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New post 09 Oct 2016, 12:47
The reasoning in Option A is sound but the question talks about minimum wage while Option A talks about living wage. Is this discrepancy to be ignored?

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Re: OG-17 In Stenland, many workers have been complaining that [#permalink]

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New post 10 Oct 2016, 00:39
Hi chetan2u,
My inference from the question was that we should have a choice which states that the number of employees can't decrease. Because if there is any possibility that the number of employees currently working is more than the number required, employers may fire extra people, thus increasing unemployment. Although there was no such choice.

But in choice A, it says that finding new people will take as much amount out of their pocket as raising minimum wage. But what if they can just fire some employees and they don't need to find new people.

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Re: OG-17 In Stenland, many workers have been complaining that [#permalink]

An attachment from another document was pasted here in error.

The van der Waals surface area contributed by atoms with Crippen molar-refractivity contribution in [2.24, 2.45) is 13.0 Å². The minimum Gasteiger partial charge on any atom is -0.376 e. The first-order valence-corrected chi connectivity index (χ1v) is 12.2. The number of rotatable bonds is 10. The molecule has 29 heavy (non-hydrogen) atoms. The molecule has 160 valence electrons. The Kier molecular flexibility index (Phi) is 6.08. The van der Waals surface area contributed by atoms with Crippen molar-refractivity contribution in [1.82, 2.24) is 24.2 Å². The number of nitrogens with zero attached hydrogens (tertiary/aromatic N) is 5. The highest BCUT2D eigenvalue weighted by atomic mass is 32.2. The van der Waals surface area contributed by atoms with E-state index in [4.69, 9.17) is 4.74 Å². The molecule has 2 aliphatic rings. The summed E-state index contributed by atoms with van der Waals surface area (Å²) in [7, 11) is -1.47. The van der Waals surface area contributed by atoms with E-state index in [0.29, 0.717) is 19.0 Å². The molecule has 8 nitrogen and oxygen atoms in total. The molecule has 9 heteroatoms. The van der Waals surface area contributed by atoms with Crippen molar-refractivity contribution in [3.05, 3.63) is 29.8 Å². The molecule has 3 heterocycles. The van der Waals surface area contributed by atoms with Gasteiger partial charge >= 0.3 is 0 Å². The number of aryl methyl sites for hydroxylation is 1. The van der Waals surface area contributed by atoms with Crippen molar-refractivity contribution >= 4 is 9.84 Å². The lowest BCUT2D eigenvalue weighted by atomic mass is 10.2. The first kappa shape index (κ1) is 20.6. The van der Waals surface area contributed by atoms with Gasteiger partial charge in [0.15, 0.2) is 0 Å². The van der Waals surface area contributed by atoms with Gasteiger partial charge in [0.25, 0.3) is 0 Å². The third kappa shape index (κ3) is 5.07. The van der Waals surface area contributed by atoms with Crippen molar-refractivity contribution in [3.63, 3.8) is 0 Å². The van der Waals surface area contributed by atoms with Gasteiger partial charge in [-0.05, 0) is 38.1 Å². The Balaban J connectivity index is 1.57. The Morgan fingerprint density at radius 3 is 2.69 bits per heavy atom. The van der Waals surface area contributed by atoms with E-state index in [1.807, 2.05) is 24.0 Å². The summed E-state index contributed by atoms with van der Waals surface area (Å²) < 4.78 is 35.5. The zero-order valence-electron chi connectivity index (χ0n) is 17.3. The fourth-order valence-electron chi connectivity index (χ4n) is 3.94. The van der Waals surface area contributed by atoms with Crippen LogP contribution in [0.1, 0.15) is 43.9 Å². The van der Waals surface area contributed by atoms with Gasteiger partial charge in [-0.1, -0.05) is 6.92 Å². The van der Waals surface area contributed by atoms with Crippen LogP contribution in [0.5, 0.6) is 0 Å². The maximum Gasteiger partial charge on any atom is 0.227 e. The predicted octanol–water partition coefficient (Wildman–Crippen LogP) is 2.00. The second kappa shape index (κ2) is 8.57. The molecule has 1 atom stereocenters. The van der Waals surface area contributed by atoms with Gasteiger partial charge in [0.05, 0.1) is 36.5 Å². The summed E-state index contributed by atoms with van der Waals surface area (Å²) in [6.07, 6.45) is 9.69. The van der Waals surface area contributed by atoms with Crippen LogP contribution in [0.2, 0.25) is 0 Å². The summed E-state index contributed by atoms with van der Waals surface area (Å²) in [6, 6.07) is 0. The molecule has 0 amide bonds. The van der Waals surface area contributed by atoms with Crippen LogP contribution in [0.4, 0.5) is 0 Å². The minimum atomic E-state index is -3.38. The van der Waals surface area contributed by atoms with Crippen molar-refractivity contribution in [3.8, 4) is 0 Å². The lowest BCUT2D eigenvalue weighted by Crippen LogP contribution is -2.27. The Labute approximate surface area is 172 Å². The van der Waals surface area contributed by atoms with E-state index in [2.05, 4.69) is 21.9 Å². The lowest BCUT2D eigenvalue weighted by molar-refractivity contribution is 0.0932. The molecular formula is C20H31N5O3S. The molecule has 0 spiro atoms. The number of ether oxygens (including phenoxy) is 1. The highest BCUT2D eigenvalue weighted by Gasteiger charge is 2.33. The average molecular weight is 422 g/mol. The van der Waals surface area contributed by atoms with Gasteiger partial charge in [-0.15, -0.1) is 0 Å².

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New post 10 Oct 2016, 06:56
Navinder wrote:
Hi chetan2u,
My inference from the question was that we should have a choice which states that the number of employees can't decrease. Because if there is any possibility that the number of employees currently working is more than the number required, employers may fire extra people, thus increasing unemployment. Although there was no such choice.

But in choice A, it says that finding new people will take as much amount out of their pocket as raising minimum wage. But what if they can just fire some employees and they don't need to find new people.

Thanks


Hi,
The question talks of not only new BUT also RETAINING employees....
So it is OK on that front...